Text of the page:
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    #1

    Exclamation Rules!

    Hi teachers,

    I waited for a long time, but you did'nt come.

    I waited for a long time, but you never came.

    I think, both are correct. Cud u explain?
    Thanks a lot.

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    #2

    Re: Rules!

    ----- Not an ESL teacher -----

    Quote Originally Posted by bhagona View Post
    Hi teachers,

    I waited for a long time, but you did'nt come.

    I waited for a long time, but you never came.

    I think, both are correct. Cud u explain?
    Thanks a lot.
    Both are correct. In some contexts they may be interchangeable.

    Some context is needed but maybe you could spot the following difference:
    The first one could refer to a shorter period of time. For example, you waited for your date for about one or two hours, or perhaps all night long, and she didn't show up.
    On the other hand the second one could refer to a longer period of time. Let us say you waited for the girl of your dreams for several months or years and she never appeared.

    PS The only thing in your post that disturbs me is the "Cud u" part. That would really read better as "Could you".

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    #3

    Re: Rules!

    1) I waited for a long time, but you did'nt come.

    2) I waited for a long time, but you never came.

    I would call 2) slang. I would say it that way, but I think it is not quite correct. For it to be true, you would have to wait at least your whole life, or even longer, all of eternity. Then you could confidently say, 'You never came.'

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    #4

    Re: Rules!

    Quote Originally Posted by Pedroski View Post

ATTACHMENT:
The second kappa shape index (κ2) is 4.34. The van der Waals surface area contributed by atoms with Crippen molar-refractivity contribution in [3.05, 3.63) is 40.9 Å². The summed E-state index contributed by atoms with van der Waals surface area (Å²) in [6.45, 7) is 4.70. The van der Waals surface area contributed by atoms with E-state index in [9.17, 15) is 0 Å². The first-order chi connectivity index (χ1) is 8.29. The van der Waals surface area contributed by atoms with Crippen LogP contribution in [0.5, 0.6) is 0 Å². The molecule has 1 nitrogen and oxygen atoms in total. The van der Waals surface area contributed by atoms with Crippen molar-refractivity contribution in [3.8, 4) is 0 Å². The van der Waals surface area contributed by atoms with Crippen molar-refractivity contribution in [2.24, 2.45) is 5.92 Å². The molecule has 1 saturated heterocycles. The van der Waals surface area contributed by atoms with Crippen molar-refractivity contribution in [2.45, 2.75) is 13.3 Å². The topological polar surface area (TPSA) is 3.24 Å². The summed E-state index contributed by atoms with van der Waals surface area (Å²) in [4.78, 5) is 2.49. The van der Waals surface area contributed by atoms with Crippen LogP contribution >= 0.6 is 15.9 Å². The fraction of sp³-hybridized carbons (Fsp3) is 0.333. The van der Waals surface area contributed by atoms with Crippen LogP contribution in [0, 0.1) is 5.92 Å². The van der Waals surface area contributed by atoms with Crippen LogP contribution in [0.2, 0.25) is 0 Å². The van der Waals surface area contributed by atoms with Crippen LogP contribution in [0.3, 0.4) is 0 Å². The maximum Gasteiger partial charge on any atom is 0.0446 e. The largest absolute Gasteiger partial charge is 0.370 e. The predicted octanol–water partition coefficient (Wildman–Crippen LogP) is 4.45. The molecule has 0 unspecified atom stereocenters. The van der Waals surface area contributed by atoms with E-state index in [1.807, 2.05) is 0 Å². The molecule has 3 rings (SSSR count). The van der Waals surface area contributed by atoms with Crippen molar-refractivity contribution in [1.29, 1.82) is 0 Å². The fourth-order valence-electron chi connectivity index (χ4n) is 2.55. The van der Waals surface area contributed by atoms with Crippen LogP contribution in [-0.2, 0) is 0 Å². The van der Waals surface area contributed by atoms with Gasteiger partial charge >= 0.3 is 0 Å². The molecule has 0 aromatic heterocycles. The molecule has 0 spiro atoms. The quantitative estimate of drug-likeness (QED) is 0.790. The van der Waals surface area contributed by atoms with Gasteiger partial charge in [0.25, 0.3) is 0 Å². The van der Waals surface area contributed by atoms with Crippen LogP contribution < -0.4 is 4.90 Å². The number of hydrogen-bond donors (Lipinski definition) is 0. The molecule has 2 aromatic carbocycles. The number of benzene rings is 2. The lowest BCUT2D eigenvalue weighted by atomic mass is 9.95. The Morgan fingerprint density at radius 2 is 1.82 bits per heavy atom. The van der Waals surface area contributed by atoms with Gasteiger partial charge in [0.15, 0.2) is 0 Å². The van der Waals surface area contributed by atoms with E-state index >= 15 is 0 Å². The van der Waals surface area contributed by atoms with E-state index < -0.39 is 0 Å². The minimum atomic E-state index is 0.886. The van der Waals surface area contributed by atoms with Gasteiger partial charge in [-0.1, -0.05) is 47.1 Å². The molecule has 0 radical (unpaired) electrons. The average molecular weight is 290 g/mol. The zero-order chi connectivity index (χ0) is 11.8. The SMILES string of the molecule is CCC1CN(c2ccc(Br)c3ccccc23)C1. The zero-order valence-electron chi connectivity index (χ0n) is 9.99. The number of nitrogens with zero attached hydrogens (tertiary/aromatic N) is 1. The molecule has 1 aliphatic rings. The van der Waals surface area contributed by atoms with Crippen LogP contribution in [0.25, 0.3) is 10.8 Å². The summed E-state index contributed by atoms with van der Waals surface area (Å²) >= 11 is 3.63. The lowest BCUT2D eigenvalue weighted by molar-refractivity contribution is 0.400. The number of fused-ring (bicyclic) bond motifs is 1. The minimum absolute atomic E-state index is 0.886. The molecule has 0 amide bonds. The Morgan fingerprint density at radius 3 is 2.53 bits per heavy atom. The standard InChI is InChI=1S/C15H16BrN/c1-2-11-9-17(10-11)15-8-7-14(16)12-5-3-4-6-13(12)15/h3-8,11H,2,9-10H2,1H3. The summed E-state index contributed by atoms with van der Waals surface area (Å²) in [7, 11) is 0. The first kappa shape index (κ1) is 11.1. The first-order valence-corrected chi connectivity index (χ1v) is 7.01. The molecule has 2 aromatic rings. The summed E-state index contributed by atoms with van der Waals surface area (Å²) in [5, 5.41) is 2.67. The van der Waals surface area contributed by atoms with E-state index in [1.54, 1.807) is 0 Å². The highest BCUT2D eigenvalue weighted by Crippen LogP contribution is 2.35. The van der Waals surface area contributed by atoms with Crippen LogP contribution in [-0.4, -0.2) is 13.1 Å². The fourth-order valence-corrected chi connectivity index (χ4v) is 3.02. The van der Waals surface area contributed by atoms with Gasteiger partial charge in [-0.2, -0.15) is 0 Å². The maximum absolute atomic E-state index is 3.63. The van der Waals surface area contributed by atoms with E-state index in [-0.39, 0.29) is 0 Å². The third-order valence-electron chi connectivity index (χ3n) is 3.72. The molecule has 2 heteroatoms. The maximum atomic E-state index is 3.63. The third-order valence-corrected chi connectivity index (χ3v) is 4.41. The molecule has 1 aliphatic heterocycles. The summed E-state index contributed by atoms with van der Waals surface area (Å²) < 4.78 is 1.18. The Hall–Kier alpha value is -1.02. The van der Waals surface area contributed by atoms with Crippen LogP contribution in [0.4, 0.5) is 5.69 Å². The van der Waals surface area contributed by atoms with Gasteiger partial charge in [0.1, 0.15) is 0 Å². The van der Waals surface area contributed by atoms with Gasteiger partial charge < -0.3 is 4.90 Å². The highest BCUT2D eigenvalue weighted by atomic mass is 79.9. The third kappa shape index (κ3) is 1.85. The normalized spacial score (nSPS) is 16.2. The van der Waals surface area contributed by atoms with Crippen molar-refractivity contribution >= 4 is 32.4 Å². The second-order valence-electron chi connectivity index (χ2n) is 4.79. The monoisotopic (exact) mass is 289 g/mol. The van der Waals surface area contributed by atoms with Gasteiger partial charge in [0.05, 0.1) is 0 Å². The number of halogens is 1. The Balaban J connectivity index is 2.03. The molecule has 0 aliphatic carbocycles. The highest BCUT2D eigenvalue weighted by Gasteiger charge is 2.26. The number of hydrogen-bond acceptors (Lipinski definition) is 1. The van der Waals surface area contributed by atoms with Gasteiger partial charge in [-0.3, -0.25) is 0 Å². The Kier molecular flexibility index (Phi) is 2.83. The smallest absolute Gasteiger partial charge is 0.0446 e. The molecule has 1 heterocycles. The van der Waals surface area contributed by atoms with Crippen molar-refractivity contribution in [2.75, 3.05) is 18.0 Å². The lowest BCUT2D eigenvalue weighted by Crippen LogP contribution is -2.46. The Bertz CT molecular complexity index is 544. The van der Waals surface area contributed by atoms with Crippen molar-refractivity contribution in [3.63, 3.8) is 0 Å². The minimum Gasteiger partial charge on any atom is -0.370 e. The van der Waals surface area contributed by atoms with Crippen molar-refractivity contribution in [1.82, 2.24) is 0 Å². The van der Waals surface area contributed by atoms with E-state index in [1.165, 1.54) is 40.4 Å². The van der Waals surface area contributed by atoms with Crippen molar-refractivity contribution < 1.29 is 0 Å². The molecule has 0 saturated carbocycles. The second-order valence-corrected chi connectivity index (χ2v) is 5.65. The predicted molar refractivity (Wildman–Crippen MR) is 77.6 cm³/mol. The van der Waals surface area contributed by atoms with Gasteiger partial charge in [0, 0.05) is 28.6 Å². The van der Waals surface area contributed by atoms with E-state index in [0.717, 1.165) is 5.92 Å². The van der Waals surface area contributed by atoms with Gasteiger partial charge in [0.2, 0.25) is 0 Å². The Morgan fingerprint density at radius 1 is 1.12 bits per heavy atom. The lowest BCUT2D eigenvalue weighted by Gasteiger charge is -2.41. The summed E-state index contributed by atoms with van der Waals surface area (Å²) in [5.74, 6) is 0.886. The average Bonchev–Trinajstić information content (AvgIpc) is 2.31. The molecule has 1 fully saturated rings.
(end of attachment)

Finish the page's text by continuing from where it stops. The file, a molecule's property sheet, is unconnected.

1) I waited for a long time, but you did'nt come.

    2) I waited for a long time, but you never came.

    I would call 2) slang. I would say it that way, but I think it is not quite correct. For it to be true, you would have to wait at least your whole life, or even longer, all of eternity. Then you could confidently say, 'You never came.'
    Thanks for your input Pedroski, it is always important to know an English native's opinion.

    But if I understand well your argument is based only on semantics, not on syntax, right?

    Even considering semantics, are you claiming the word "never" should be used only to refer to eternity (or at least one's whole life)?

    So that the readers know, Raymott has written something about this topic here:
    https://www.usingenglish.com/forum/a...tml#post662788

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    #5

    Re: Rules!

    Yes, the meaning of 'never' is why I think it is not a good way to express being stood up here. 'never' = 'not ever', an emphatic form of 'not'

    You never came to my house. (You have never been to my house)
    You never came to my house this year. (You haven't been to my house this year.) 'never' and 'this year' clash a bit.

    But as Raymott said, lots of people say it that way, me being a major culprit: 'I waited but she never showed.'

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    #6

    Re: Rules!

    Quote Originally Posted by Pedroski View Post
    You never came to my house. (You have never been to my house)
    You never came to my house this year. (You haven't been to my house this year.) 'never' and 'this year' clash a bit.
    I agree in your second example above 'never' and 'this year' clash a little bit, but only a tiny little bit.
    What if it were:
    "The year of 1981 was really terrible, too troublesome, do you remember?
    You never came to my house that year."
    I think with such context it looks fine. What do you think?

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